Eschatological Discipleship
The topic of my dissertation is “eschatological discipleship.” Following Jesus means understanding our times in light of the biblical vision of history and having the wisdom to make the right choices when the path ahead seems unclear. 
Many gospel-centered folks are right to point out that the New Testament’s moral imperatives are often grounded in Christ’s finished work for us in the past. What we sometimes overlook, however, is how many of those moral imperatives also look forward to Christ’s return in the future. We are called to be “children of the day” in a world that knows only darkness. 
The question that propels me forward is this: 
What kind of discipleship is necessary to fortify the faith of believers so that we understand what time it is, we rightly interpret our cultural moment, and see through the false and damaging views of history and the future that are in our world? 
That is the question I posed in my workshop at TGC this year: Discipleship in the Age of Richard Dawkins, Lady Gaga, and Grounding Believers in the Scriptural Storyline that Counters Rival Eschatologies. (The audio from the talk is available here.)
To be alert to our times is a gospel requirement, says Oliver O’Donovan:
To see the marks of our time as the products of our past; to notice the danger civilisation poses to itself, not only the danger of barbarian reaction; to attend especially not to those features which strike our contemporaries as controversial, but to those which would have astonished an onlooker from the past but which seem to us too obvious to question. There is another reason, strictly theological. To be alert to the signs of the times is a Gospel requirement, laid upon us as upon Jesus’ first hearers.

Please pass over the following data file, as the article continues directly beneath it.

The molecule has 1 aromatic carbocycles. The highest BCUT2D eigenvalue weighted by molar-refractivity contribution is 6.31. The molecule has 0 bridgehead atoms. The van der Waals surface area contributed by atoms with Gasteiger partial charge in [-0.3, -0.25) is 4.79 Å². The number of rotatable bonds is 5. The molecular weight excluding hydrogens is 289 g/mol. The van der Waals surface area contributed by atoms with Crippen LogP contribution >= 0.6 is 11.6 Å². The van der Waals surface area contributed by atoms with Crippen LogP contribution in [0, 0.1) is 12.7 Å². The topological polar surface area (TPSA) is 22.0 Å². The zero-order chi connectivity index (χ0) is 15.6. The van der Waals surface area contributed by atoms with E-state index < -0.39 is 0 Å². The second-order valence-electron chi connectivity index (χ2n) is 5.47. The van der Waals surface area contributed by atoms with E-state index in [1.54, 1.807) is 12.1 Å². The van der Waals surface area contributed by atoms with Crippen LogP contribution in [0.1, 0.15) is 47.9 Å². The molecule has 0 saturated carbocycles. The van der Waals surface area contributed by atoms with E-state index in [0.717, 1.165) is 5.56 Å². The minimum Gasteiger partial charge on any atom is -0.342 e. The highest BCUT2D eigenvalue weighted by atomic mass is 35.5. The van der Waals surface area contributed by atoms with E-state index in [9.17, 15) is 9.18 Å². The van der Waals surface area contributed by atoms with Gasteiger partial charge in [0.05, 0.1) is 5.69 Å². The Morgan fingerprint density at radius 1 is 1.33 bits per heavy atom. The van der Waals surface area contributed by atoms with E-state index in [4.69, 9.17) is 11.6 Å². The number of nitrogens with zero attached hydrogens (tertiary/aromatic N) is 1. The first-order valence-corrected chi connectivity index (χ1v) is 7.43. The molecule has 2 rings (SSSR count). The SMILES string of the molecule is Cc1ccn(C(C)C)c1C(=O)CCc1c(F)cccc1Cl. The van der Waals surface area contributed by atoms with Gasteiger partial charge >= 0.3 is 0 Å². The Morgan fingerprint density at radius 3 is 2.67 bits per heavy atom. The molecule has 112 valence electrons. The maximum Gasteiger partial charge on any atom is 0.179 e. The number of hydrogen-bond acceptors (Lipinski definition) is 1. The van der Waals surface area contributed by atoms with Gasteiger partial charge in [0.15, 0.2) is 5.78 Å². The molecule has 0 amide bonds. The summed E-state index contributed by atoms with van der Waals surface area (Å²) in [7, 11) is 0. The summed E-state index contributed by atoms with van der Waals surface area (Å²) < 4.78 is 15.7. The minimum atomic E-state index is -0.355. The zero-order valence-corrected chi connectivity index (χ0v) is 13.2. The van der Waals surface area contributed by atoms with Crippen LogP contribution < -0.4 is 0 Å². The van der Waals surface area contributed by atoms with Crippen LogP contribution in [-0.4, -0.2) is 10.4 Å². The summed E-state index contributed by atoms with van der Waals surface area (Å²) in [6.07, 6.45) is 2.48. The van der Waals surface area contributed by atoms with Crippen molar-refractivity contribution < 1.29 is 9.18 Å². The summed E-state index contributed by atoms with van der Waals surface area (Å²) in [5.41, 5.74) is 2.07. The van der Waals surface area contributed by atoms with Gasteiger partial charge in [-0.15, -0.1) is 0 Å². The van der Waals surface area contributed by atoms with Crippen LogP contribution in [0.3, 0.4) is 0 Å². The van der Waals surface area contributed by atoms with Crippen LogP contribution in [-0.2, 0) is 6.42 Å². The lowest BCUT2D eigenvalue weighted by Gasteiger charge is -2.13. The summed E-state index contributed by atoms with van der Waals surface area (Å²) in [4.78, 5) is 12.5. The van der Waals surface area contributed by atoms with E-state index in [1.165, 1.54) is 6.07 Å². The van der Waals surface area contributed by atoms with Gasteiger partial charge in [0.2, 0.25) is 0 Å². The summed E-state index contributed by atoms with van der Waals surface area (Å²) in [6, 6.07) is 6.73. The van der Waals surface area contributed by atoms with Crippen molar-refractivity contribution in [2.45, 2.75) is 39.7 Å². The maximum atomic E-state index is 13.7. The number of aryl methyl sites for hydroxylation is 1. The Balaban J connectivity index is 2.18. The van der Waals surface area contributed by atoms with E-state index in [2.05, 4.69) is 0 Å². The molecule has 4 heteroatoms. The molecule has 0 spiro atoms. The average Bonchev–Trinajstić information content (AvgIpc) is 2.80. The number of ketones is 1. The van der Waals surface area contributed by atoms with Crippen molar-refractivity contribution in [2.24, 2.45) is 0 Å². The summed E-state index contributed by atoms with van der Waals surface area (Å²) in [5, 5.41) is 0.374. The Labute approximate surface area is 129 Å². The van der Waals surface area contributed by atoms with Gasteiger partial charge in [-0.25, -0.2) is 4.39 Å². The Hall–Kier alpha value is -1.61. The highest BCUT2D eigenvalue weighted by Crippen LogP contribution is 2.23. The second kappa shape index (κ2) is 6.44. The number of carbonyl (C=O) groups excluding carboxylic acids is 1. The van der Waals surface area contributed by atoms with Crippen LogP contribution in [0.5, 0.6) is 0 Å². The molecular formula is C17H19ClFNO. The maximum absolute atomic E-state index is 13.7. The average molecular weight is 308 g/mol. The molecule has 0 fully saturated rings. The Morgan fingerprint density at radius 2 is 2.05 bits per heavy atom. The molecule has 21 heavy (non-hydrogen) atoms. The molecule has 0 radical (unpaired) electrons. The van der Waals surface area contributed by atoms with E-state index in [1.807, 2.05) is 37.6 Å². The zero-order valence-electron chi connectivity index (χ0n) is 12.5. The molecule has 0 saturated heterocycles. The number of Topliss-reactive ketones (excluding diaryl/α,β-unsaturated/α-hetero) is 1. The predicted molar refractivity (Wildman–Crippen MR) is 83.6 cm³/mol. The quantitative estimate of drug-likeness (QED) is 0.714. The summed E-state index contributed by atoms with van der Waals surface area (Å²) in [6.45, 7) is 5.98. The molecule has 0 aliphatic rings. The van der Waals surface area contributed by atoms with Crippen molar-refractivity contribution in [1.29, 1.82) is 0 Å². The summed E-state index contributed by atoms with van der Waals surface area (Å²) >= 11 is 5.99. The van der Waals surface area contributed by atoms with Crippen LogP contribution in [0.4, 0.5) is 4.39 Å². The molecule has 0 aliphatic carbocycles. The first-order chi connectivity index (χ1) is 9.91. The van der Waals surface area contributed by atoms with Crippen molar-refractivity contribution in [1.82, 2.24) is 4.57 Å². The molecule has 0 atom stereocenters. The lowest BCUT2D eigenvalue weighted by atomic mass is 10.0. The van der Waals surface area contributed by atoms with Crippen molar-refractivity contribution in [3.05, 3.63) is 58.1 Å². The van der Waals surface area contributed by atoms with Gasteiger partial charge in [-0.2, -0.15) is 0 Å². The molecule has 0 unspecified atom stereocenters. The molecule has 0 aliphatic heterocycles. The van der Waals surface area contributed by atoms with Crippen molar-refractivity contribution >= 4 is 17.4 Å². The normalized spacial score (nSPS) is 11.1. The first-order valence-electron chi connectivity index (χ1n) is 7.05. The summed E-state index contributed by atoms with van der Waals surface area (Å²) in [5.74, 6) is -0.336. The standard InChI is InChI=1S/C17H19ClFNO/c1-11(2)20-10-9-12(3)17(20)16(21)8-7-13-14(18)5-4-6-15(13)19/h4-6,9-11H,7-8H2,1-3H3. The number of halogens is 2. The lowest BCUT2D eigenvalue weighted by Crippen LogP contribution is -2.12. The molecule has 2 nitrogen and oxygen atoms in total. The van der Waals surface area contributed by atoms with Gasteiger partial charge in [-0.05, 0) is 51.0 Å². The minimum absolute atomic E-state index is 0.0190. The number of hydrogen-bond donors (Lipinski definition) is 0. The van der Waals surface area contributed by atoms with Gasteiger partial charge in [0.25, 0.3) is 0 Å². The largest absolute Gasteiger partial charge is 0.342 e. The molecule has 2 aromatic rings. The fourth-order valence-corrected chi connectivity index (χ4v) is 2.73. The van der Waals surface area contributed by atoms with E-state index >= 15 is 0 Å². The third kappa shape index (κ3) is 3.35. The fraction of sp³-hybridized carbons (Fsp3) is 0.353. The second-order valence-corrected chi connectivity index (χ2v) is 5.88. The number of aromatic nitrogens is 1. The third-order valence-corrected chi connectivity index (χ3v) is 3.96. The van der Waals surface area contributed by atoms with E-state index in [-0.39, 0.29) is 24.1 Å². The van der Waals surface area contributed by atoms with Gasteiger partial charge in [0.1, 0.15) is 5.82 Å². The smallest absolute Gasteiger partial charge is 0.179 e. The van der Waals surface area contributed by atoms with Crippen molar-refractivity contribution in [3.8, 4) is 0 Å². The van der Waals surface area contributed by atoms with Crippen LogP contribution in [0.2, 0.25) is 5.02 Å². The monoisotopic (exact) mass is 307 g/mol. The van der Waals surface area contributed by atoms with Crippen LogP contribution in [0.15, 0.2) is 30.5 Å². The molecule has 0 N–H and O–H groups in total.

I agree.

Enjoy the day today friends, look forward to the future and keep looking up!


  1. Elizabeth,

    Thank you for posting Michele Lesley's article. It was providential timing from the Lord. I came home from church today sobbing, and that article hit home, especially #7. The worship team at our current church is mostly youth and college coeds, and as a mature adult musician, I feel very unwelcome and unwanted. My heart has been aching over this issue - agism in the church - for some time now, because I've seen it a number of times.

    I miss my old choir, where I was one of the *youngest* women serving. We had lots of gray hair on the choir, and I loved it. Sadly, we had to leave that church because of serious sin in the leadership.

    These days, I feel like I'm old, passe, and passed over. And I'm not even a senior citizen...

    Oh yes, and from her article, we've also left churches because of #1, #2, #4, #5, #8, and #9. We won't even darken the door of a church that has #3 or #6 as a problem.